Critical thinking means that you take the risk of allowing students to form their own judgements. To me that is the essence of critical thinking and by using; Student-to-Community, Student-to-Material, Student-to-Student, Student-to-Teacher,and Student-to-Technology they will be able to think through any problem they face.

Butch Fernando's picture
Butch Fernando
HR and Organization Development at PAREF Northfield School

CRITICAL, from 3 points: 1) Looking for the flaws or defects, 2) high impact, or of high value and importance, and 3) A discipline or habitual way of thinking characterized by careful evaluation

If only we can successfully train our kids to ask WHY, and then ask another WHY on a deeper level, and then ask the opposite, WHY NOT. This could be an antidote to media blitzes and advertising campaigns which numb our senses and teach us to swallow hook, line and sinker. As I read it somewhere, A lie repeated often enough and through a long period of time, eventually becomes the truth! Let's give our kids the thinking tools they need to change this materialistic and commercial world.

JaNell Collins's picture

My students hate it but I always use the 5ws method. I give them a complex question; one that has several answers. I tell them to answer the question but if it makes me ask then it's not complete. They have no choice but to be specific with their answers so that they can begin to incorporate their own thoughts, biases, values, etc.

I'm sure this is very simplistic but so far it seems to be working.

Yannis Vatis's picture
Yannis Vatis
Mentoring Supervisor for ACIC

Edit: Okay, newbie to this comment system, this was in reply to Erika Saunders.

I'm pretty much in the same boat as you are, as in all thinking is pretty much critical. I had to take a couple of course in my college years that carried the "critical thinking" label. It always felt that my CT lecturers were just trying to make it more fancy than it actually was in the end: just think about stuff. I know that some would argue that critical thinking requires that one actually considers whether something "is" or "is not", e.g is murder wrong? why is it wrong? You can be thinking of how nice it would be to have a banana or some cake but it's not critical really. But wait, isn't that just actually a desire rather than thinking?

I don't really know, to me it's always felt that we just slapped on "critical" next to "thinking" to make it sound like something more profound. Thinking seems to sound to simple for the young 'uns. :-)

Ms.Garcia's picture
Ms.Garcia
High School English Teacher from Navajo Nation

I completely agree with this! I teach in a high-poverty, rural area where my students engage in critical thinking all the time but mostly outside of the classroom. Other adults wouldn't survive in their world.

I think they key is to create a bridge for students to use those skills in every area. For example, my students are used to basic recall when it comes to reading a novel (who is the main character, what happened) but today I saw a beautiful thing emerge. About five of my students got into an argument over the reasons why Brutus and Cassius should or should not have died at the end of Julius Cesar. They started to bring in examples from their culture, real world events, and proposed other hypothetical situations. The other students would join in and keep glancing my way to see if I was going to stop "the interruption". When I praised them for their critical thinking skills you could see their surprise. And that is when it hit me that I need to do a better job at modeling critical thinking and throw away those cheap study guides.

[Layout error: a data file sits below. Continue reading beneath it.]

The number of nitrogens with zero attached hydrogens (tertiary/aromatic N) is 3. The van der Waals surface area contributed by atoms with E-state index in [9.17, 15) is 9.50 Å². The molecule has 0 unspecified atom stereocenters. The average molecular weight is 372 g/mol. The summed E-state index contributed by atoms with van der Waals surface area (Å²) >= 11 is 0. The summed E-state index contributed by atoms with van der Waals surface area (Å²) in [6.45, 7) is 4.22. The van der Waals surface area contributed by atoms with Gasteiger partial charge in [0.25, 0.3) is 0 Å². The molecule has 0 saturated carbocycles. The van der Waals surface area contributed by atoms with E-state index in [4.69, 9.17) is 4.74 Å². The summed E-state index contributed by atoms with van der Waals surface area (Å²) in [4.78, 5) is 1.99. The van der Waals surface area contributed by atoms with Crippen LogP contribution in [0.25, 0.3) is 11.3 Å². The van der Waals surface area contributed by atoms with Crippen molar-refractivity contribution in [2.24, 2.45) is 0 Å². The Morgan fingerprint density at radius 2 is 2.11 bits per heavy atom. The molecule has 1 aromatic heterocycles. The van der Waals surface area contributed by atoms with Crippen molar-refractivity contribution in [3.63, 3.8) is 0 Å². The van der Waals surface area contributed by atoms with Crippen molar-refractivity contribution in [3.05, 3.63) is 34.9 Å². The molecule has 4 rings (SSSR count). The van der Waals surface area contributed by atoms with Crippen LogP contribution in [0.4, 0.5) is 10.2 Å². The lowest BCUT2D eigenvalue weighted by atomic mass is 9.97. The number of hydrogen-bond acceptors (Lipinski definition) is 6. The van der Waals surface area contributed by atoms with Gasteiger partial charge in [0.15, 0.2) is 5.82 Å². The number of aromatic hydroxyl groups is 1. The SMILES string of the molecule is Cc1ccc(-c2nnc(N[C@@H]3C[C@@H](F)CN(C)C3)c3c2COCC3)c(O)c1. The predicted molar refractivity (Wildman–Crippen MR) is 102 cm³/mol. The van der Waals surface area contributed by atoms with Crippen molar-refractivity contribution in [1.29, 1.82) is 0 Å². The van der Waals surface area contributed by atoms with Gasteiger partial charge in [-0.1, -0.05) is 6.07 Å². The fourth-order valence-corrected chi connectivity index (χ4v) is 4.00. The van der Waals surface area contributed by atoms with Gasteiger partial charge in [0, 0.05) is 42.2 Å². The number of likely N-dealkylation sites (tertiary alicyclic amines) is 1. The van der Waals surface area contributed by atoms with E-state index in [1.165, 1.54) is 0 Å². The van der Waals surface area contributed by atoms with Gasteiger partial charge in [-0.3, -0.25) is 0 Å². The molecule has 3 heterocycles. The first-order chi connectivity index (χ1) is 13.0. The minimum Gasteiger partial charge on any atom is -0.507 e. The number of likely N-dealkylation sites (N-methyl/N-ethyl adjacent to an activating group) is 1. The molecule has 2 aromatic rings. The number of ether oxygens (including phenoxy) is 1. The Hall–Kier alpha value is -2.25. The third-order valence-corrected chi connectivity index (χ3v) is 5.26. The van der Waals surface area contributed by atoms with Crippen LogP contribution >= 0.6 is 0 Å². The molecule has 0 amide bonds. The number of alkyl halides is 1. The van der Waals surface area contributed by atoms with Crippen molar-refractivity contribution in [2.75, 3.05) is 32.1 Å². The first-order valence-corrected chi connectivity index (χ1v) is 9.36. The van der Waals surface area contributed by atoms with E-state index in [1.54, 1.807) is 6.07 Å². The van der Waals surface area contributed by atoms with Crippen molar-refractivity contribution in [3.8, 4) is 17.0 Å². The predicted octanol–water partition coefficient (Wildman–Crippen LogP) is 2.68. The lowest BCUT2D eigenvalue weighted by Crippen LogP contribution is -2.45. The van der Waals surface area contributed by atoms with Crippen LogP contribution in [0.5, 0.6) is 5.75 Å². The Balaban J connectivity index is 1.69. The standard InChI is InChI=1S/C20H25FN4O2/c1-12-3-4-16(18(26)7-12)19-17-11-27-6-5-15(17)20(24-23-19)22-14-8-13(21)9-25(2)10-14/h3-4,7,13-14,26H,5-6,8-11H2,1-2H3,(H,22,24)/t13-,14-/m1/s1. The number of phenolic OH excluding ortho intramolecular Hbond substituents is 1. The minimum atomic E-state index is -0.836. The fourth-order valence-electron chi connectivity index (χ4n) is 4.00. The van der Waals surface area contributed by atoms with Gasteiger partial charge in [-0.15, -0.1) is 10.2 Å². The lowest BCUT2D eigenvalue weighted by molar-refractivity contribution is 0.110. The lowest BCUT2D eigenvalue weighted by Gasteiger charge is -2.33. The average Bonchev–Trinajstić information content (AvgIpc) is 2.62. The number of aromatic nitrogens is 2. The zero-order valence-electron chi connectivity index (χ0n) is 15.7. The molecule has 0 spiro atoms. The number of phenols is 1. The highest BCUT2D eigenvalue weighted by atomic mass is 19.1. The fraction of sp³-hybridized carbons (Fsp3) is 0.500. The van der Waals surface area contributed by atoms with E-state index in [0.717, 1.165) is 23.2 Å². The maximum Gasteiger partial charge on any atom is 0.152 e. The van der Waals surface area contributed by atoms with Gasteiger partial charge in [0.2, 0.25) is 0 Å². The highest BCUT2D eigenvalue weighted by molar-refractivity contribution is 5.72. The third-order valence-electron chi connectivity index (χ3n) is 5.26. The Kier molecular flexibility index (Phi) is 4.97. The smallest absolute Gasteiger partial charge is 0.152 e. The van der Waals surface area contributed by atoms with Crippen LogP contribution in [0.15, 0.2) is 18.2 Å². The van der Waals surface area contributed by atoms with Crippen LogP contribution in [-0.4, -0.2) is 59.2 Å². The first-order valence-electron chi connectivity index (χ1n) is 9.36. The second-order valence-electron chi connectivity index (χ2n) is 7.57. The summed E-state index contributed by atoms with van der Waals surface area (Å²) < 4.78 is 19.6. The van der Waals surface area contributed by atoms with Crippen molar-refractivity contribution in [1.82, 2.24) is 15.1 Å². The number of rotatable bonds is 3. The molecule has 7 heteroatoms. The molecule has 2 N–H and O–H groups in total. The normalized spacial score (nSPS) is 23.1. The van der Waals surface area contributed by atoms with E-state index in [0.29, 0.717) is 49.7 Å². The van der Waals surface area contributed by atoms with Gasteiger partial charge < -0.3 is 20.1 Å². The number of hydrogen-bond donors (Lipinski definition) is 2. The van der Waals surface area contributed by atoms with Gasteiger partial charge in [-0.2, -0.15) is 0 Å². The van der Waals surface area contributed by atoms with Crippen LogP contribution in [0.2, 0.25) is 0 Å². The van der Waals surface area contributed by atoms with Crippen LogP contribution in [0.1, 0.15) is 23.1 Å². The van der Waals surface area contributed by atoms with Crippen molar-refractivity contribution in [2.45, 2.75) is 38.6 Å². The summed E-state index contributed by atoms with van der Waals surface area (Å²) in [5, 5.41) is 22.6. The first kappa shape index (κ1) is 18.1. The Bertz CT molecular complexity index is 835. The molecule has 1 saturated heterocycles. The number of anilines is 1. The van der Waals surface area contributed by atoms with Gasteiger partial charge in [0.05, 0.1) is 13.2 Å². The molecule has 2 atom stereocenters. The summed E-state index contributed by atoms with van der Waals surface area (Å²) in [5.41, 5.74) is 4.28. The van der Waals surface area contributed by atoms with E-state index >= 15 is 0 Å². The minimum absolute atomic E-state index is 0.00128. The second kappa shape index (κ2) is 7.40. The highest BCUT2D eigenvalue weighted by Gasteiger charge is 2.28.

Thomas Stanley's picture
Thomas Stanley
Educational Consultant-former teacher in high school

There are a number of ways to teach critical thinking in the online world. An exciting way to teach students high level thinking skills is to have teachers and students do interactive online/real-world learning experiences. This type of teaching gives teachers the opportunity to challenge students to learn the material by touching all levels of learning. In this type of learning environment students will be expected to extend their thinking to the highest level.
This type of learning is called the Five Points of the Star method of learning and includes the opportunity to do blended and online learning. In order to have the students become highly engaged in their own learning and take the time to be better students, it is necessary to shift into a different paradigm of teaching. To develop high level thinking skills it is important to create an educational setting that allows students to explore and engage in multiple levels of learning. To create this type of student engagement in critical thinking in the online or blended learning world, students should have five very highly interactive experiences; student-to-student, student-to-teacher, student-to-community, student-to- material, and student-to-technology. If an online or blended learning program/class is able to build this type of learning environment, the students will have one of the most intellectually exciting and memorable encounters of their educational experience.